United States District Court, S.D. Texas, Houston Division
MEMORANDUM AND OPINION
ROSENTHAL CHIEF UNITED STATES DISTRICT JUDGE
plaintiff, Pamela Diann Wilburn-Hawkins (also known as Pamela
Diann Wilburn), is a former state inmate who is presently on
supervised release. Wilburn-Hawkins has filed a civil rights
complaint under 42 U.S.C. § 1983, seeking monetary
damages from the Texas Department of Criminal Justice (TDCJ)
Parole Division and three parole officials. She is
representing herself and has been granted leave to proceed
without prepaying the filing fee. She asks the court to
court is required to review pleadings by litigants proceeding
without prepaying filing fees and to dismiss any part of the
complaint that is frivolous, malicious, fails to state a
claim on which relief may be granted, or seeks monetary
relief from a defendant who is immune from that relief.
See 28 U.S.C. § 1915(e)(2)(B). Based on this
required review, the court concludes that Wilburn-Hawkins has
not stated a basis to appoint counsel and has not stated a
basis on which relief could be granted. Her § 1983
complaint is dismissed and her motion for counsel denied.
Final judgment is separately entered. The reasons are
August 22, 2007, Wilburn-Hawkins was convicted of theft and
sentenced to a 20-year prison term. (Harris County Cause
Number 692000.). That conviction was affirmed on appeal.
See Wilburn v. State, No. 01-07-00830-CR, 2008 WL
2611933 (Tex. App.-Houston [1st Dist.] July 3, 2008, pet. ref
d). She filed unsuccessful federal habeas corpus actions
seeking relief from her conviction and sentence. See
Wilburn v. Stephens, Civil No. 4:13-cv-3414 (S.D. Tex.
2014) (dismissing the petition as successive); Wilburn v.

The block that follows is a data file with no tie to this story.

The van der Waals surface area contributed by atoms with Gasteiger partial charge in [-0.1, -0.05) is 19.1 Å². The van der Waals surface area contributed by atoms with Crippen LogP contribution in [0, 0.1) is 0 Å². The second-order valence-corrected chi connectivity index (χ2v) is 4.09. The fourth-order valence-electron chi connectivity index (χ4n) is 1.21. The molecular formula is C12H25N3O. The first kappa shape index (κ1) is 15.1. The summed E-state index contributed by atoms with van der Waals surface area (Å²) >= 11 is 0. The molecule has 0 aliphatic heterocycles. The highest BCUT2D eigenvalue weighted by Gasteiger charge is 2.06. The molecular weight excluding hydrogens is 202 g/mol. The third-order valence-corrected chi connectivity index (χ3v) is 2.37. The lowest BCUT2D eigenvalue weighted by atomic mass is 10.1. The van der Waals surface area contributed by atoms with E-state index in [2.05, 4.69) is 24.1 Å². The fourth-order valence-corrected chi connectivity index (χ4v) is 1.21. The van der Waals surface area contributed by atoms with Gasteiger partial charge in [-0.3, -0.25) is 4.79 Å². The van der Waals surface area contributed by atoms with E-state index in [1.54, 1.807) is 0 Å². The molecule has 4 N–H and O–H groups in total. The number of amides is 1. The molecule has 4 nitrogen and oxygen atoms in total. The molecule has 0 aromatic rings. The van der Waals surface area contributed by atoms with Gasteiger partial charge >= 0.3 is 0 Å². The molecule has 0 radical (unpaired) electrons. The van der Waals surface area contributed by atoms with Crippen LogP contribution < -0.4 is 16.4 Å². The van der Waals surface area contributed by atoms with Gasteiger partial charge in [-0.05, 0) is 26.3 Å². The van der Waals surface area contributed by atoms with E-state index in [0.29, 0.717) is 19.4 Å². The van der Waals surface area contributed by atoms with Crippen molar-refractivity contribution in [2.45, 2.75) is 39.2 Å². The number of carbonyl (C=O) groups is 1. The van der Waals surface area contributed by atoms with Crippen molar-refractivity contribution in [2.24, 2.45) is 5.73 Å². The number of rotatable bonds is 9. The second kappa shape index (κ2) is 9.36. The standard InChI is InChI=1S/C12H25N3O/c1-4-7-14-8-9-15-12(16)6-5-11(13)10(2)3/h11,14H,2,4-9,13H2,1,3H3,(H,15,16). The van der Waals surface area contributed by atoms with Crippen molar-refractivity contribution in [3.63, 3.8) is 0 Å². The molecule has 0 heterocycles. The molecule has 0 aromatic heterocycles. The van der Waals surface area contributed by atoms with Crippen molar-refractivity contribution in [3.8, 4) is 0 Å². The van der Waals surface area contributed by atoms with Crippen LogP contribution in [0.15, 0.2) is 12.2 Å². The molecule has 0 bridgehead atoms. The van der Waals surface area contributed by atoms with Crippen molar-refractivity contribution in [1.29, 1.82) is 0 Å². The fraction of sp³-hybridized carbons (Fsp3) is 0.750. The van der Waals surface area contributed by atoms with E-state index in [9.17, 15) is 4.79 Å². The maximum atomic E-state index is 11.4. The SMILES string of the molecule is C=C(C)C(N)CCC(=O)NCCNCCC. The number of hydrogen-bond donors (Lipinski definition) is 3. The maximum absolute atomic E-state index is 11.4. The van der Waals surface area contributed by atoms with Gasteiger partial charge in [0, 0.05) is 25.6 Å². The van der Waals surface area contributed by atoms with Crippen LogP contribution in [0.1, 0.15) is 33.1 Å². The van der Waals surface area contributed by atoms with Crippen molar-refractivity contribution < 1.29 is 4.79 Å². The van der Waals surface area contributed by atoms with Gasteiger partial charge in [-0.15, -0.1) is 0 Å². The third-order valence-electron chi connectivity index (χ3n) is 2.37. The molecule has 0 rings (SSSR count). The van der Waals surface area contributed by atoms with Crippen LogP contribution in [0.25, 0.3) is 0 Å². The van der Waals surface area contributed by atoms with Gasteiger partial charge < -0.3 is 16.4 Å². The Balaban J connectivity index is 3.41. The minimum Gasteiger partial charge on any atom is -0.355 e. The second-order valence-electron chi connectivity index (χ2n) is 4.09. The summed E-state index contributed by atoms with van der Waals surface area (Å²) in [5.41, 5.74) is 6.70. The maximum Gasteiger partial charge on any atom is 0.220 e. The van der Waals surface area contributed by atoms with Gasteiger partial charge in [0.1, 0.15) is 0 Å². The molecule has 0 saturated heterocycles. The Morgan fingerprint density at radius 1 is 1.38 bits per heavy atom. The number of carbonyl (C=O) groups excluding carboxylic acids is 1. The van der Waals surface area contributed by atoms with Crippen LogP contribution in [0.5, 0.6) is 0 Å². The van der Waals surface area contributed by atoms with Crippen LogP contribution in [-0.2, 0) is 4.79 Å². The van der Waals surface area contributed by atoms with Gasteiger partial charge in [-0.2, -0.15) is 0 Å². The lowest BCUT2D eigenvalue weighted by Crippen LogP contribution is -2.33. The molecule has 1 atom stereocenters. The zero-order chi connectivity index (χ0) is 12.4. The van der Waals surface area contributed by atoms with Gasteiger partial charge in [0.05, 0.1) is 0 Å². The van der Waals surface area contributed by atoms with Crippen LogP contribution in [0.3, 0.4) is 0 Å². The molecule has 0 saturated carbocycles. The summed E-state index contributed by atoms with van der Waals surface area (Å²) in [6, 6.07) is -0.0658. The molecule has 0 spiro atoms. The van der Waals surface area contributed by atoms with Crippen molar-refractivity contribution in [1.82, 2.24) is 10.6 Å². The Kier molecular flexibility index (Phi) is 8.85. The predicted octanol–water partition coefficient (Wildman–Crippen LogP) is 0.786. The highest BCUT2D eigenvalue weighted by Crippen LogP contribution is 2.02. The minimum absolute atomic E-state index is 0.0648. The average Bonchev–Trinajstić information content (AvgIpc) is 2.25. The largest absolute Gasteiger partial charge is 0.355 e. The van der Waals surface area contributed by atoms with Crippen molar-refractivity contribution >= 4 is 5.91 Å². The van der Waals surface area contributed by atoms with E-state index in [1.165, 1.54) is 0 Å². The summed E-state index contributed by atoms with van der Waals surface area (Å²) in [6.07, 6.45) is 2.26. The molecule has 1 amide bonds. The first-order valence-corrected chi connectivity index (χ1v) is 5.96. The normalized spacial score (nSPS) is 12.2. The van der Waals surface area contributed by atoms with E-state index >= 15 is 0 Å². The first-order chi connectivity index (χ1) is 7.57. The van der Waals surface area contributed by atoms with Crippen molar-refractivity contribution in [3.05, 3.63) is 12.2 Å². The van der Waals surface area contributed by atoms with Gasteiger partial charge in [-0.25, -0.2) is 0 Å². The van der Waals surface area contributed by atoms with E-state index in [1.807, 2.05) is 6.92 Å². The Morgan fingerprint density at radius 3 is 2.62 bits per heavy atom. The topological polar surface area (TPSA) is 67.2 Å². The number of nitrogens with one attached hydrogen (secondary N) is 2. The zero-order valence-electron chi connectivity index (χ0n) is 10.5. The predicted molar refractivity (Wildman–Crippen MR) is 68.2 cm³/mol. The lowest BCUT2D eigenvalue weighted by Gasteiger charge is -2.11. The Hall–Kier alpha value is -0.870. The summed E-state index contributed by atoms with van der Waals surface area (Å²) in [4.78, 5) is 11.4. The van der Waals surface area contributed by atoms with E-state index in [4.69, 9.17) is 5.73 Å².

Thaler, Civil No. 6:13-cv-0094 (W.D. Tex. 2013)
(dismissing the petition as barred by limitations); see
also Wilburn v. Thaler, CivilNo. 6:13-cv-0093 (W.D. Tex.
2014) (challenging the denial of release on parole).
January 31, 2014, Wilburn-Hawkins was released from prison to
parole, subj ect to certain conditions of supervised
release. In particular, Special Condition C
prohibited Wilburn-Hawkins from participating in certain
financial transactions. Special Condition I required her to
notify a prospective employer about her criminal history if a
position of financial responsibility is
sued the TDCJ Parole Division and three parole officials
located in Houston: Assistant Regional Director Michael
Donaldson; Office Supervisor Anthony L. Phillips; and
Supervising Parole Officer Shallneal Williams.
Wilburn-Hawkins alleges that Phillips ordered her to shut
down a nonprofit charitable organization that she had
established. She alleges that he also ordered her to remove
her name from bank accounts listing her as the sole
proprietor of a business, "P.S. Hawkins and Associates
Company, " previously doing business as "P.S.
Hawkins and Associates Inc., " which she had purportedly
operated since 2005. In May 2016, Wilburn-Hawkins was told that
her parole would be revoked for violating Special Condition C
if she did not comply as directed. When Wilburn-Hawkins asked
Williams to remove Special Condition C, Williams replied that
she did not have authority to withdraw a condition imposed by
the Texas Board of Pardons and Paroles.
alleges that Phillips and Williams, her supervising parole
officers, violated the Fourteenth Amendment to the United
States Constitution by depriving her of the right to earn a
living without due process. Wilburn-Hawkins claims that she
lost income, her business, and her home as a result of the
restrictions Phillips and Williams imposed under Special
Condition C. She also suffered "chronic stress,
" which she alleges triggered a heart attack and an
aneurysm in November 2016. Wilburn-Hawkins blames the
Officer Supervisor Phillips and Assistant Regional Director
Donaldson for failing to adequately supervise or enforce the
conditions imposed on her parole. Wilburn-Hawkins seeks $4,
900, 000.00 in compensatory damages, plus $300, 000.00 in